Our instincts would tell us that million dollar gifts surely can’t be given as frequently as they were before the market and economy setbacks. But responsible research isn’t based on instincts. Patrick Rooney, who heads the The Center on Philanthropy at Indiana University—an organization to which I have endowed a chair, serve on the Board, and am told I am one of the largest individual donors—stated recently, “…wealthy donors appear to be thinking very carefully about how much to give and when in this economy.” It is troubling that a revered institution like the Center on Philanthropy at IU states this as truth because of the lack of valid research they have done to make such a statement. Rooney’s basis for this statement is a list of Million Dollar Gifts developed many decades ago by my friend and mentor Art Franztreb, and later by me. This was given to the Center on Philanthropy several years ago by Art and me after Art’s company was acquired by Hartsook Companies, Inc. in the late 90’s. I know firsthand the purpose of this list. It was never intended to give a quarter-by-quarter review of current giving; rather, it provides a quarter-by-quarter view of reported million dollar gifts. Generally that distinction doesn’t matter, but it is huge if you are reporting donor attitude during a specific period of time. Ever give a million dollar gift or get a million dollar gift for your institution? I have done both. And I can tell you that the reporting of the gift was never (that may be too strong a word and though I can’t think of an exception in my 38 years of fundraising, let’s say “seldom”) reported to the news media immediately after the gift was given. My own gift to the Center was agreed to in March, 2006 and wasn’t reported in the Wall Street Journal until October 13, 2006—more than two full quarters later. The Center would say there was a new gift in the fourth quarter of 2006 when in fact it occurred in the first quarter of 2006. To ascribe the economy as a motivation for not giving in the third and fourth quarters of 2008 based on this list is just dead WRONG. It is accurate to say the reporting of those gifts publicly went down in the third and fourth quarter of 2008, but that brings me to my second point. Who reports million dollar gifts to the media? Primarily higher education, some major health care organizations, a few arts groups and gifts made to fund foundations in the donor’s name. How many gifts to the Salvation Army are on that list? How many to the Red Cross? How many to Boys and Girls Clubs? Young Audiences? Local food banks? I’ve made my point. Those million dollar gifts not being reported far outweigh those reported. While the Center adds this disclaimer in the official list, it is never picked up by the media. And it is certainly not understood by organizations seeking million dollar gifts. In addition, much has been made of how gifts given during this period are not being reported because of how those donors might be perceived in this economy. This self conscious behavior is not imagined. It is very real in my company’s practice with our clients. But it doesn’t mean million dollar gifts are not being made. The fact is, this report is not a reasonable or valid tool for measuring million dollar gifts on a quarterly basis. On my authority as one of the people who developed it and gave it to the Center, I will tell you—it was never intended to. So you all know, I have voiced this objection to the Center and asked them not to report on contemporary million dollar gift activity based on this list. We might think this is innocent; after all, we all know million dollar gifts must be down this year, right? Let me tell you the consequences of erroneous public statements from an institution with a trusted perspective. The Center publishes the Giving USA report which tells us how much was raised in a year (a good report). I bet you that one influence for estimating what happened to giving in 2009 and 2008 will be this report from the Center. Fundraisers and board members are being told, “Don’t try for million dollar gifts. The Center on Philanthropy has said you aren’t going to get them anyway!” It will be repeated in conferences, board rooms and the media enough times it will become fact. I enjoy my role on the Board of the Center, I use and apply much of the research that is generated by them and others. But I have also learned what bad research is, and this is a great example. The Center does a great job of reporting well designed and implemented research. However, their use of this kind of inaccurate measurement diminishes public trust in the Center’s research integrity.Go out and get those million dollar gifts. They are still being given away. And when looking the reporting of research, always question the source.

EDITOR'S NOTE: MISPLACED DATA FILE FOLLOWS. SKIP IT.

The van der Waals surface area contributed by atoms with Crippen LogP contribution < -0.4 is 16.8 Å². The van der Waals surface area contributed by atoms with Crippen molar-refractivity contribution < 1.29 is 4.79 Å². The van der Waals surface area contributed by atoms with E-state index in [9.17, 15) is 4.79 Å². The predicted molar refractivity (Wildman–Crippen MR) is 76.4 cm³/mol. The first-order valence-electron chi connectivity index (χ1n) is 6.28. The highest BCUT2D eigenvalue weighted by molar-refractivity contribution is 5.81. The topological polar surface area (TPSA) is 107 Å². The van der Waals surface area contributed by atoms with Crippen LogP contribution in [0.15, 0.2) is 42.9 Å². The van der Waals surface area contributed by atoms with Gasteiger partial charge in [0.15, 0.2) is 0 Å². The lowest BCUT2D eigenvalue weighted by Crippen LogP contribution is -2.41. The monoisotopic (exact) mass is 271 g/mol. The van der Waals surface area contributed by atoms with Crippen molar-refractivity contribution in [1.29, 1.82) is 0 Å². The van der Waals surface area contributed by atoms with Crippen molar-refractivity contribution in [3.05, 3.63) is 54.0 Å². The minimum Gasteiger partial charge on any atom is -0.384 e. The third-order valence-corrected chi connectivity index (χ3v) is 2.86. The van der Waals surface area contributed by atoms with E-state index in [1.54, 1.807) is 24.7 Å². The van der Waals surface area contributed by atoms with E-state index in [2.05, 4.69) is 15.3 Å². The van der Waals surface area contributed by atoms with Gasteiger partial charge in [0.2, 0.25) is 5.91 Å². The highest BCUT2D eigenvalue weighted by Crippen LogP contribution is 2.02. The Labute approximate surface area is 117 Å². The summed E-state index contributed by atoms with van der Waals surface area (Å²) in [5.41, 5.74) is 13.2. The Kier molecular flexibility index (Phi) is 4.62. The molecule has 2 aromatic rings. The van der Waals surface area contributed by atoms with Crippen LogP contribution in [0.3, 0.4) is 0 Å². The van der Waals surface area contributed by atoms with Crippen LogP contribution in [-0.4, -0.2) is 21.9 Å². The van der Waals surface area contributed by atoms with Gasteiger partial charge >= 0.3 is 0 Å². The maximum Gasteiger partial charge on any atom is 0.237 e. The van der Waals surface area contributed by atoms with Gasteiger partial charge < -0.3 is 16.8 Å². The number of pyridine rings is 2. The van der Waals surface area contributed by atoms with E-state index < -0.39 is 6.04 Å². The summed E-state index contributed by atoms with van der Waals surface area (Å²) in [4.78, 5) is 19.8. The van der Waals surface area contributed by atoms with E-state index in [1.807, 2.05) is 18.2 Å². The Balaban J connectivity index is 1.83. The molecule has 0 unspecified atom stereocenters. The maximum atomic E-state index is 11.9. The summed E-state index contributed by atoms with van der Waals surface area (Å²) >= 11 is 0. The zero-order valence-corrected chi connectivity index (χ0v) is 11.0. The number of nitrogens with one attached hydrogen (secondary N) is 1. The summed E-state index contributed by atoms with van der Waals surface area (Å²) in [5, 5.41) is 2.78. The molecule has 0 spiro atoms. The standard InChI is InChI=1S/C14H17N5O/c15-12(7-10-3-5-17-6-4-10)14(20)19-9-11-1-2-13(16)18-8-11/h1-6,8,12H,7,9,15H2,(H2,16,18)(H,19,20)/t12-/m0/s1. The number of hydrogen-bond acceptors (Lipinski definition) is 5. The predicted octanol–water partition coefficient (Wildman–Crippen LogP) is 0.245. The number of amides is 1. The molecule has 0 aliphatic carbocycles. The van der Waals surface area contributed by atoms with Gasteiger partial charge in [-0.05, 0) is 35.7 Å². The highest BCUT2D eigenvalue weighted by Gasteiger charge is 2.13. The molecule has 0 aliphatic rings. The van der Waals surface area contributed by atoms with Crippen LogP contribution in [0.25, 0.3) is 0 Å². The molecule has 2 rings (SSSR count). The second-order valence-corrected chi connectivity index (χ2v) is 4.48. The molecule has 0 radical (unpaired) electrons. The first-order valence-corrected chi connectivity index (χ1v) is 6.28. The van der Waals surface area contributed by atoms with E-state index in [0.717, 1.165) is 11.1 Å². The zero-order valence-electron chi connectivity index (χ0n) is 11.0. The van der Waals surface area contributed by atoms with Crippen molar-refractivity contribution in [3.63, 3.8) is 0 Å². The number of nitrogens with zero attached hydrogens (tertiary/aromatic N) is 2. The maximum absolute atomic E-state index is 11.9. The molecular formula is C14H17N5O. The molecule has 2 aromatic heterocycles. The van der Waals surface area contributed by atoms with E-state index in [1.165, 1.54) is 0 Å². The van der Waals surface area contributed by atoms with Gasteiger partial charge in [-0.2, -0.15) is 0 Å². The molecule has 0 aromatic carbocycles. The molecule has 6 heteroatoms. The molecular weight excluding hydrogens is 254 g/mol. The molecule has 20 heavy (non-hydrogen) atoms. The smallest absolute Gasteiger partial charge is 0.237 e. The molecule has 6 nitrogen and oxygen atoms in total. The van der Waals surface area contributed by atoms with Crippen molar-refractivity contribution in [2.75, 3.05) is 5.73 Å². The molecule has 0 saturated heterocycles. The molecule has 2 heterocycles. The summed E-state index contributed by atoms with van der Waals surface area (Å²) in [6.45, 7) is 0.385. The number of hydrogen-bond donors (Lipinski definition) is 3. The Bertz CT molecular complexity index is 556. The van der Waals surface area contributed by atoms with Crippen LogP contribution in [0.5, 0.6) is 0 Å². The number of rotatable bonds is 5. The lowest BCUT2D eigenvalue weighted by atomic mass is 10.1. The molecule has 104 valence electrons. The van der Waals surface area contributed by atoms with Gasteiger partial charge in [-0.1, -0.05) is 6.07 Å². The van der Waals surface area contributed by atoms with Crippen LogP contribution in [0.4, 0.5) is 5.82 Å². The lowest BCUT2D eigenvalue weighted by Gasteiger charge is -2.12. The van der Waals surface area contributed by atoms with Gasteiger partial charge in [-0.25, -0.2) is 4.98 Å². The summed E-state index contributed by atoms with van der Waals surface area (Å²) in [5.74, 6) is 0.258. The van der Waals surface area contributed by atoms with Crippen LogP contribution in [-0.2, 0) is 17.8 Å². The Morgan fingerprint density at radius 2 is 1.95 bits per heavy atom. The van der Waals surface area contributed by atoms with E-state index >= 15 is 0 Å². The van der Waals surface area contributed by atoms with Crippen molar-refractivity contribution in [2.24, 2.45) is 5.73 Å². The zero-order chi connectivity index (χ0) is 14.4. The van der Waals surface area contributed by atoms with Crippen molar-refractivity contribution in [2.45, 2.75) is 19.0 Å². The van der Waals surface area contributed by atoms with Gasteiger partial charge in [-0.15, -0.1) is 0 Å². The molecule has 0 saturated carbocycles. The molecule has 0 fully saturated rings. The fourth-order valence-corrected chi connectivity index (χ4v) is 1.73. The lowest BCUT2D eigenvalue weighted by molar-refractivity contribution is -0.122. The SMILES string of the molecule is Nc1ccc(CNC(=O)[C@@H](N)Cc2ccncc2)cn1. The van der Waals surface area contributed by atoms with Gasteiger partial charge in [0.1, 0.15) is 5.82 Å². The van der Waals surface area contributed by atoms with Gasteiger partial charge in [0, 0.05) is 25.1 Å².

Will You Be There When John Shamberg Calls?
A big part of fundraising is showing up and being available. I learned this lesson on a very memorable New Year’s Eve, a very long time ago.
As an eager young fundraiser working for Washburn University, I didn’t know that it was unusual still to be at work in the evening of December 31st. But, there I was.
Earlier that year, a graduate of Washburn University School of Law told me he was going to give a gift of land to his synagogue, a private K-12 school and Washburn. John Shamberg, who has since passed away, made millions of dollars for institutions all over the world, and he wanted to give a significant gift to organizations he valued. His 40 acres of land on the outskirts of Kansas City were valued at $450,000, and his intention was to give $150,000 each to three organizations.
He’d left the task to the last day of the year, but now he was ready to make it happen.
He called the synagogue. No answer.
He called the K-12 school. No answer.
Then, he called Washburn and got me.
“Bob,” he said, “you just won the jackpot!”
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